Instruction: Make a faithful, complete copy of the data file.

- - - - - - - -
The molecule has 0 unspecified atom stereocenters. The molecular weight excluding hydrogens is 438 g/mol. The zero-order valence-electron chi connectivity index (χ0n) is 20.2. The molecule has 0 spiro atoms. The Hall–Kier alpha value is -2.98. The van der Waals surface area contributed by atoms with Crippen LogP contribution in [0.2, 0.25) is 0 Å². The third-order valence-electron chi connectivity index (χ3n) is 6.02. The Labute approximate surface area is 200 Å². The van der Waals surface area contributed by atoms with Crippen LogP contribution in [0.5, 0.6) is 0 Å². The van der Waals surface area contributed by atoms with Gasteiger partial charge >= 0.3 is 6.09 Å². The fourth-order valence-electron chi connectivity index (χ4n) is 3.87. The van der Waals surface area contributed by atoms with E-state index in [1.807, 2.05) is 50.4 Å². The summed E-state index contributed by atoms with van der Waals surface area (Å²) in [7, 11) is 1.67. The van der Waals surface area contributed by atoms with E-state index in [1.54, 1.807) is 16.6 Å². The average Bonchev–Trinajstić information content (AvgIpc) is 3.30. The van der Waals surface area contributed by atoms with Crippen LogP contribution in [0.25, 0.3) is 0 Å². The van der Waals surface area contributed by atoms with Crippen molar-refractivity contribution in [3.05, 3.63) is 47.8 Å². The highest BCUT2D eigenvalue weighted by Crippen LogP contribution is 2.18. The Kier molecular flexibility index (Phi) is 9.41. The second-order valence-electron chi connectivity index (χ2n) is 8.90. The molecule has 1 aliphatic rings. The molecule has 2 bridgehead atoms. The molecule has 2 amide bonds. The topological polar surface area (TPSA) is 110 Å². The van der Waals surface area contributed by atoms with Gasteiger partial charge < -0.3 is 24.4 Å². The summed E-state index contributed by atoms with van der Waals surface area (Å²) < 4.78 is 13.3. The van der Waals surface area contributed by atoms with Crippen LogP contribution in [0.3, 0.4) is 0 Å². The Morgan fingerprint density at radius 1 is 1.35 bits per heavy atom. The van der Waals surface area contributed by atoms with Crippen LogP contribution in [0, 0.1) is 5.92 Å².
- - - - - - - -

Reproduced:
The molecule has 0 unspecified atom stereocenters. The molecular weight excluding hydrogens is 438 g/mol. The zero-order valence-electron chi connectivity index (χ0n) is 20.2. The molecule has 0 spiro atoms. The Hall–Kier alpha value is -2.98. The van der Waals surface area contributed by atoms with Crippen LogP contribution in [0.2, 0.25) is 0 Å². The third-order valence-electron chi connectivity index (χ3n) is 6.02. The Labute approximate surface area is 200 Å². The van der Waals surface area contributed by atoms with Crippen LogP contribution in [0.5, 0.6) is 0 Å². The van der Waals surface area contributed by atoms with Gasteiger partial charge >= 0.3 is 6.09 Å². The fourth-order valence-electron chi connectivity index (χ4n) is 3.87. The van der Waals surface area contributed by atoms with E-state index in [1.807, 2.05) is 50.4 Å². The summed E-state index contributed by atoms with van der Waals surface area (Å²) in [7, 11) is 1.67. The van der Waals surface area contributed by atoms with E-state index in [1.54, 1.807) is 16.6 Å². The average Bonchev–Trinajstić information content (AvgIpc) is 3.30. The van der Waals surface area contributed by atoms with Crippen LogP contribution in [0.25, 0.3) is 0 Å². The van der Waals surface area contributed by atoms with Crippen molar-refractivity contribution in [3.05, 3.63) is 47.8 Å². The highest BCUT2D eigenvalue weighted by Crippen LogP contribution is 2.18. The Kier molecular flexibility index (Phi) is 9.41. The second-order valence-electron chi connectivity index (χ2n) is 8.90. The molecule has 1 aliphatic rings. The molecule has 2 bridgehead atoms. The molecule has 2 amide bonds. The topological polar surface area (TPSA) is 110 Å². The van der Waals surface area contributed by atoms with Gasteiger partial charge < -0.3 is 24.4 Å². The summed E-state index contributed by atoms with van der Waals surface area (Å²) < 4.78 is 13.3. The van der Waals surface area contributed by atoms with Crippen LogP contribution in [0.3, 0.4) is 0 Å². The Morgan fingerprint density at radius 1 is 1.35 bits per heavy atom. The van der Waals surface area contributed by atoms with Crippen LogP contribution in [0, 0.1) is 5.92 Å².